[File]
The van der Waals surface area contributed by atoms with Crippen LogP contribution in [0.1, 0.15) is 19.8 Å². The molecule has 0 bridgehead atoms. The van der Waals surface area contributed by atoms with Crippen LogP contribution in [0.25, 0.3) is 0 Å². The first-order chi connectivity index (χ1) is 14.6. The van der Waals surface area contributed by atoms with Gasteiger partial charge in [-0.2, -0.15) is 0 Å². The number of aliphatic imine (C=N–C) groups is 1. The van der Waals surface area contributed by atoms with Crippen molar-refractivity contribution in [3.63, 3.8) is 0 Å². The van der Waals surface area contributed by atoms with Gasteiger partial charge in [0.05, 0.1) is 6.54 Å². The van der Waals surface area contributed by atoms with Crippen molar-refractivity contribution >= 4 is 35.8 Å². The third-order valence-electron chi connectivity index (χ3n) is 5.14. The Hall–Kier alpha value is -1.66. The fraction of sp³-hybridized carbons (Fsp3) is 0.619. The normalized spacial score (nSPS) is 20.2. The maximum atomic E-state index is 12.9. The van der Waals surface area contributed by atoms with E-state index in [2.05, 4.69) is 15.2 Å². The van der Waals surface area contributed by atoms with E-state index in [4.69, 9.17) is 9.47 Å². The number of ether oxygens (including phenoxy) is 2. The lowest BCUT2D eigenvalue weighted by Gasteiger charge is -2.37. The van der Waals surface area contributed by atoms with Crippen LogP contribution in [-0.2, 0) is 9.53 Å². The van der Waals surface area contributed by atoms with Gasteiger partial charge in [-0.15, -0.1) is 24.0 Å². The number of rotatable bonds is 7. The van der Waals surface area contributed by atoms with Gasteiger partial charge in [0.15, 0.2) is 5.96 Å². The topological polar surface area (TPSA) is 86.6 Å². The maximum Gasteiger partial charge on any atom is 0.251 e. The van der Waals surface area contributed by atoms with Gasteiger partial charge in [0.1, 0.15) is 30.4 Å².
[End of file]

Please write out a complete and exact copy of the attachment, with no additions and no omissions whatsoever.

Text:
The van der Waals surface area contributed by atoms with Crippen LogP contribution in [0.1, 0.15) is 19.8 Å². The molecule has 0 bridgehead atoms. The van der Waals surface area contributed by atoms with Crippen LogP contribution in [0.25, 0.3) is 0 Å². The first-order chi connectivity index (χ1) is 14.6. The van der Waals surface area contributed by atoms with Gasteiger partial charge in [-0.2, -0.15) is 0 Å². The number of aliphatic imine (C=N–C) groups is 1. The van der Waals surface area contributed by atoms with Crippen molar-refractivity contribution in [3.63, 3.8) is 0 Å². The van der Waals surface area contributed by atoms with Gasteiger partial charge in [0.05, 0.1) is 6.54 Å². The van der Waals surface area contributed by atoms with Crippen molar-refractivity contribution >= 4 is 35.8 Å². The third-order valence-electron chi connectivity index (χ3n) is 5.14. The Hall–Kier alpha value is -1.66. The fraction of sp³-hybridized carbons (Fsp3) is 0.619. The normalized spacial score (nSPS) is 20.2. The maximum atomic E-state index is 12.9. The van der Waals surface area contributed by atoms with E-state index in [2.05, 4.69) is 15.2 Å². The van der Waals surface area contributed by atoms with E-state index in [4.69, 9.17) is 9.47 Å². The number of ether oxygens (including phenoxy) is 2. The lowest BCUT2D eigenvalue weighted by Gasteiger charge is -2.37. The van der Waals surface area contributed by atoms with Crippen LogP contribution in [-0.2, 0) is 9.53 Å². The van der Waals surface area contributed by atoms with Gasteiger partial charge in [-0.15, -0.1) is 24.0 Å². The number of rotatable bonds is 7. The van der Waals surface area contributed by atoms with Gasteiger partial charge in [0.15, 0.2) is 5.96 Å². The topological polar surface area (TPSA) is 86.6 Å². The maximum Gasteiger partial charge on any atom is 0.251 e. The van der Waals surface area contributed by atoms with Gasteiger partial charge in [0.1, 0.15) is 30.4 Å².